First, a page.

2. You don’t want to place an index on every column in a table even if you do use even column in where clauses throughout your application. By doing so you will be killing the performance of the table. Try to use judgment in selecting the most important columns within the table.

Can you have too many indexes on a table? Of course you can! One of the ways that you know that you have too many indexes is if you see a lag when altering data on a table (inserting, updating and deleting). Remember that your database server has to maintain and do housecleaning on all indexes affected by altering the data on a table. Because of this, if you place too many indexes on a table, it will slow down the write and updates of the indexes which will cause lags.

For people just getting started with indexes and using SQL Server, a great way to learn and practice is to use the Index Tuning Wizard that is included with SQL Server. To practice, place a slow running query or a query that you want to optimize in Query Analyzer and execute it. Next, try figuring out on your own which columns on which tables you should index in order to make the query perfomrm better and write them down. Run the Index Tuning Wizard and see if your suggestions matches the ones that the Index Tuning Wizard comes up with.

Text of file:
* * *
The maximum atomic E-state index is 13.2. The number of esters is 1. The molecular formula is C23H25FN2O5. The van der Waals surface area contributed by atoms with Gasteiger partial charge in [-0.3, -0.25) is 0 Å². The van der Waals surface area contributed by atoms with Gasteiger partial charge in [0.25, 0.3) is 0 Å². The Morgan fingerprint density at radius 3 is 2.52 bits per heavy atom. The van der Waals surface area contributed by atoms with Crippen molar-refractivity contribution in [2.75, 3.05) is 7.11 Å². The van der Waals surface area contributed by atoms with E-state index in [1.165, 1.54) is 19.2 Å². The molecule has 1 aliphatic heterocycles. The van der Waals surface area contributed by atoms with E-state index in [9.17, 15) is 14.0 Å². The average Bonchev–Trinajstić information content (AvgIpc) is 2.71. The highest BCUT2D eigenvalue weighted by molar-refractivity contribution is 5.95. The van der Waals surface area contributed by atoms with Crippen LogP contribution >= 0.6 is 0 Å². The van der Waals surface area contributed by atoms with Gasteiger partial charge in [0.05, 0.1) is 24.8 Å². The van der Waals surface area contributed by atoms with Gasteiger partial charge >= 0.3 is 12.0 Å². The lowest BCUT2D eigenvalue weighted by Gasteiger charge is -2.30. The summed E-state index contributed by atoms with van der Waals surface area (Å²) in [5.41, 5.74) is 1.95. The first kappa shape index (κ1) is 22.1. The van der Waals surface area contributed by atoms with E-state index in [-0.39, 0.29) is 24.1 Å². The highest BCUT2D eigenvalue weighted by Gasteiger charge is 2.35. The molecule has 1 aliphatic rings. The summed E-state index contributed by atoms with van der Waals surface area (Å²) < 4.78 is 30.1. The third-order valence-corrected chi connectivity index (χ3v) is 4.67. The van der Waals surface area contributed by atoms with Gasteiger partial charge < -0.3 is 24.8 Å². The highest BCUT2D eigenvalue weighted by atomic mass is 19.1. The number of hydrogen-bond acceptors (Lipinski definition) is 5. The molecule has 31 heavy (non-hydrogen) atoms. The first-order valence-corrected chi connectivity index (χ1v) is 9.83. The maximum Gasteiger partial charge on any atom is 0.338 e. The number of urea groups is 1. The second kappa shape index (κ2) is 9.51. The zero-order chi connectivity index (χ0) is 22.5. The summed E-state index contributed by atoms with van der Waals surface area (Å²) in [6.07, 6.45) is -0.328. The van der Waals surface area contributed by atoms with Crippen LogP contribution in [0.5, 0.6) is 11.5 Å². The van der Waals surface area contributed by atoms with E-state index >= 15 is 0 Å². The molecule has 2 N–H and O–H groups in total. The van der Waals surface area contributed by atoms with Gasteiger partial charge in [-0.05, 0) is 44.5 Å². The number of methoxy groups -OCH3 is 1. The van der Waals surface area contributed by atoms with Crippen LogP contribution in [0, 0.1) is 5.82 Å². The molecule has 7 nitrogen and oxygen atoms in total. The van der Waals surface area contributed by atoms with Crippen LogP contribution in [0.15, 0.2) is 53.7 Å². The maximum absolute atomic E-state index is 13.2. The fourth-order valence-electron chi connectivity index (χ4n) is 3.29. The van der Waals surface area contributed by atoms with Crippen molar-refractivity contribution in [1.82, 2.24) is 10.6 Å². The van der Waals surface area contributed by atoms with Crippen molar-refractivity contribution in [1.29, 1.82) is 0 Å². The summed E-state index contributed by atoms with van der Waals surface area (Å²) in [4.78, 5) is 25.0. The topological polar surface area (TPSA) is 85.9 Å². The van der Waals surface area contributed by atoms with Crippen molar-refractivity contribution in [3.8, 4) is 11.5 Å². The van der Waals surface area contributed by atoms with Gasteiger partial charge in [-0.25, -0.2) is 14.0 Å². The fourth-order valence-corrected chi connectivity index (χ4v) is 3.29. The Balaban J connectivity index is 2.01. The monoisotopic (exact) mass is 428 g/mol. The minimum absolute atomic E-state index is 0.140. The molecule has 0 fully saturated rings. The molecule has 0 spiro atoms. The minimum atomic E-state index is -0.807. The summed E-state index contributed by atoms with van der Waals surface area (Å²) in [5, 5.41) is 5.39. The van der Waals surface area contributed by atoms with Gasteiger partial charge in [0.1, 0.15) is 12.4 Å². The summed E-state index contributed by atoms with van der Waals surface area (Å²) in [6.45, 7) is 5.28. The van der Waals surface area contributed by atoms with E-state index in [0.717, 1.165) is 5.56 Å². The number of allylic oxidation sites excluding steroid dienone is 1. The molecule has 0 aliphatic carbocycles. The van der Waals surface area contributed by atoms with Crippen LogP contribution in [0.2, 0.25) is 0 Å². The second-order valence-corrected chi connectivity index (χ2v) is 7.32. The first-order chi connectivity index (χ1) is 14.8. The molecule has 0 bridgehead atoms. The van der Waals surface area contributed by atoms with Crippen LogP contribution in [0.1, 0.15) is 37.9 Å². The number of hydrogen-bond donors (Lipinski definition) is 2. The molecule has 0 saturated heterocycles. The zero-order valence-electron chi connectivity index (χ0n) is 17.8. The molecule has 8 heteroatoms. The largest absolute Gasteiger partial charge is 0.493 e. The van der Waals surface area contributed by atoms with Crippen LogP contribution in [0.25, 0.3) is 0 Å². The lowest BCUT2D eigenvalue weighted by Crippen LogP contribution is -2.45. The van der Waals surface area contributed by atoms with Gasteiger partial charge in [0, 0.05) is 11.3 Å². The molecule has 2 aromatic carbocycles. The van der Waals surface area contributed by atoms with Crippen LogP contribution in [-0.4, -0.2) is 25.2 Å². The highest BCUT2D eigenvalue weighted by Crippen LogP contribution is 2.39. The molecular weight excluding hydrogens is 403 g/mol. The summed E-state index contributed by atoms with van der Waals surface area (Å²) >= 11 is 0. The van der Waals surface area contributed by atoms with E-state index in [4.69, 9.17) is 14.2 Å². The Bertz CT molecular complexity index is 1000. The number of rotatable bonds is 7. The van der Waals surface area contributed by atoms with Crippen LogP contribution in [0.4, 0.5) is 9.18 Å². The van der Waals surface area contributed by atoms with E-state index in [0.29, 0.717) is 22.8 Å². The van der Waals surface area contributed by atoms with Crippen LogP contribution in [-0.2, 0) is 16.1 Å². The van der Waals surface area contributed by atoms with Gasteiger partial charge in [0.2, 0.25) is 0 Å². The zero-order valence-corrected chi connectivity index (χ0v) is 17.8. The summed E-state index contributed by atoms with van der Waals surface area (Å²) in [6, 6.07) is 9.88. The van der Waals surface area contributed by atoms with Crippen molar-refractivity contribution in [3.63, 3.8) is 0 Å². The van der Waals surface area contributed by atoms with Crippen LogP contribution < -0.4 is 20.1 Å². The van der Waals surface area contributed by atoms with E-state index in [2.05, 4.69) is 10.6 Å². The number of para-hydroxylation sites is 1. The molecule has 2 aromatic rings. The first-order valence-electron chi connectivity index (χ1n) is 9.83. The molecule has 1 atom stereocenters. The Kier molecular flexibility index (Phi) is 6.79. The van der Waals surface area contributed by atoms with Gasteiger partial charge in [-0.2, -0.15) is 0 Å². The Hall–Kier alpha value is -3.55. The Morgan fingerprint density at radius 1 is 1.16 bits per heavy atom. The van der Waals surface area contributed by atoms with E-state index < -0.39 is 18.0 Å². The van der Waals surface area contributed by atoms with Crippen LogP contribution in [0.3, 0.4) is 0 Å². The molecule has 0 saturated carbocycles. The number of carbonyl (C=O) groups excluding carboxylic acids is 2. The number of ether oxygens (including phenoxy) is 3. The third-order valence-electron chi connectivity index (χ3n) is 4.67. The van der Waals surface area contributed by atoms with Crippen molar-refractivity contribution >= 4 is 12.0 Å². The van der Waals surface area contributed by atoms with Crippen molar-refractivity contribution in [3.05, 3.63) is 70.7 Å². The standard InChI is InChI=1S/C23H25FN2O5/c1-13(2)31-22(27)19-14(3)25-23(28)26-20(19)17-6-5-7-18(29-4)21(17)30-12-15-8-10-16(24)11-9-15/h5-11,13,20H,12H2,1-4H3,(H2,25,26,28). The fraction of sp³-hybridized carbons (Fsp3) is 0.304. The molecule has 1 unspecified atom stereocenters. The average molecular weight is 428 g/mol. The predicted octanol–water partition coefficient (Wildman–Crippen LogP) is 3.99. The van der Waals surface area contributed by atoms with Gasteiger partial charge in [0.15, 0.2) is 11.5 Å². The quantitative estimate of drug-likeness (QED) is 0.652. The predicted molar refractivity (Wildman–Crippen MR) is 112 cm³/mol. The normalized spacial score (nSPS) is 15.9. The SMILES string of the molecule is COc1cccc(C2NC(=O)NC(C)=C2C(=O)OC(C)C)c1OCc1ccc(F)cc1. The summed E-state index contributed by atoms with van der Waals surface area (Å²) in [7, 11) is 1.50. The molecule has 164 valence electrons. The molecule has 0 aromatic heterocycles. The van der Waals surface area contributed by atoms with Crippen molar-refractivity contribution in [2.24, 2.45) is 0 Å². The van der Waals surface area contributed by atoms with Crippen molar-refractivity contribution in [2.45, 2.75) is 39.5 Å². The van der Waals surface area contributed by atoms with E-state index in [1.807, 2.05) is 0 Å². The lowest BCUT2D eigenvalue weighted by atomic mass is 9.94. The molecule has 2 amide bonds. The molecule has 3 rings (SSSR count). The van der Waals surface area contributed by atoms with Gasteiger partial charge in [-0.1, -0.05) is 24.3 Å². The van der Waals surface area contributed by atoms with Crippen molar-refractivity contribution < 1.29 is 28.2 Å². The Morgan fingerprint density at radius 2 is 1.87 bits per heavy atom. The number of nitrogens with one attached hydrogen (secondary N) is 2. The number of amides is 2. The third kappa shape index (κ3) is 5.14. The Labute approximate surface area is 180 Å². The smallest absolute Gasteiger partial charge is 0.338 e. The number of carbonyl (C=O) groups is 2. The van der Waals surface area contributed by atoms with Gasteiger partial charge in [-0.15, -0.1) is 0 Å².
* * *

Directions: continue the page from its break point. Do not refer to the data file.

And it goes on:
Good luck optimizing your tables with indexes. If you have any questions, suggestions or comments, leave them below.

Opinion: To Use Or Not To Use Stored Procedures?

Posted in ColdFusion, Rants, SQL by rip747 on November 15, 2007

I was browsing around on Reddit today and came across an article that particular struck my interest: To Use Or Not To Use Stored Procedures?